“Clients tell us they have needs for basic human rights and for us to make lasting changes for them we need to keep human right norms in mind as we look at legal remedies—poor housing, poor remuneration, unaffordable medical treatment,” said Seri Wilpone, chief attorney of Legal Aid’s Southern Maryland office in Hughesville.

And finally, if governments and non-profits adopt the human rights framework, it means that mass movements of affected people – whether it is the poor, the landless, refugees, women, or indigenous people – can rise up and actively demand their rights. People need to be able to demand their rights; this is very different from asking for charity. It would allow the poor and the oppressed to actively challenge power. They would have a legal basis for demanding their rights. They would have a means for holding their political leaders accountable. The human rights framework would thus make peoples social movements worldwide more effective.

So, as I think more and more about what makes an effective non-profit, I’ve realized it boils down to a few things: a human rights framework and a holistic approach to client needs; and the ability to foster and be part of a peoples movement to demand their rights rather than be provided with charity – the ability to truly work with affected people rather than simply work for them.

Sadly, far too few non-profits actually operate this way. For now, I’ll continue my quest to  search for those that do!


6 thoughts on “The power of the human rights framework”

  1. Roxanne says:

    Thank you for drawing the distinction between people being able to demand their rights and charity. It is a valuable, and oft-overlooked, one. I am so happy to be reading your words again 🙂

    1. Akhila says:

      Yes, I too think it is a valuable distinction. Asking for charity and hand outs is vastly different than being able to demand something that is your LEGAL and moral right.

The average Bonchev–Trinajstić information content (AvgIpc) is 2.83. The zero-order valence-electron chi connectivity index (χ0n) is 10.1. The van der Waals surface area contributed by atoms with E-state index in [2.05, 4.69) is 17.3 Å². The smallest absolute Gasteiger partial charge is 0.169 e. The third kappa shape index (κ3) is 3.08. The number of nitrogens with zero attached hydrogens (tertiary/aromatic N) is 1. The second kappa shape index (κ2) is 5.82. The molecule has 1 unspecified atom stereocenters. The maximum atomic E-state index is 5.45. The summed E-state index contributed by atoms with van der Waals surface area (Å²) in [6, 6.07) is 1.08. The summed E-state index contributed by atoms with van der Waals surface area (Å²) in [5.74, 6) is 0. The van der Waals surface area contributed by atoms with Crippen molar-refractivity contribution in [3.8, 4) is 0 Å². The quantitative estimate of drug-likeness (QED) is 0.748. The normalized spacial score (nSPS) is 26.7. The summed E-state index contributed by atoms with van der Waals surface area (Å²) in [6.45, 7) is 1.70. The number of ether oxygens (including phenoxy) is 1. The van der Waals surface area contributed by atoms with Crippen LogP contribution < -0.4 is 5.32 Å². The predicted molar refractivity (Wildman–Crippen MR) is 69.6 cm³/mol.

Glad you enjoyed this post, Roxanne, and as always, thank you for stopping by!

  2. almostclever says:

    Great post!  I am doing field work in a women’s housing complex that provides affordable housing to impoverished women with domestic abuse and mental health concerns.  In social work this holistic approach to people is called systems theory, or the ecological perspective – taking into account all that affects a person’s life, not just whether or not they qualify to live in our residence.  We are actually not allowed (or at least not supposed to) develop a plan for the women we work with, instead they are to develop the plan and we work together to achieve those goals.  When advocates don’t do this (because it is easier just to tell someone what to do instead of working with them from where they are at) it translates to us not actually supporting empowerment and self-determination, hence – human rights.    

    This causes so many ethical dilemmas when working with other professions who also are a part of these women’s lives – who do not have the same ethical values of social justice and do not take the whole person into account (doctors, psychiatrists, lawyers, etc..)  

    1. Akhila says:

      It’s fascinating to learn about social work theories – and hearing that social workers really have this human rights, holistic, systems theory perspective – makes me want to go to social work school all the more. I am slowly starting to think it would be a good idea, especially because social workers seem to have the right ethical values in terms of looking at things truly through the clients’ eyes. Of course, people still need doctors, psychiatrists, lawyers, etc as they encounter problems going through their life — but it does seem that a social worker can at least provide a stable source of assistance and counseling and can help connect the individual to all these specialized services. I think your methodology sounds great and fascinating and I hope to learn more about social work models..

      1. almostclever says:

        How are you doing with your decision making?  Have you narrowed your options?  Is law school still on the table?  

        1. Akhila says:

          Yes, law school is still the primary thing on the table, though I would ideally like to do a double degree with social work. I hope to get into a school that has both a good law & social work school!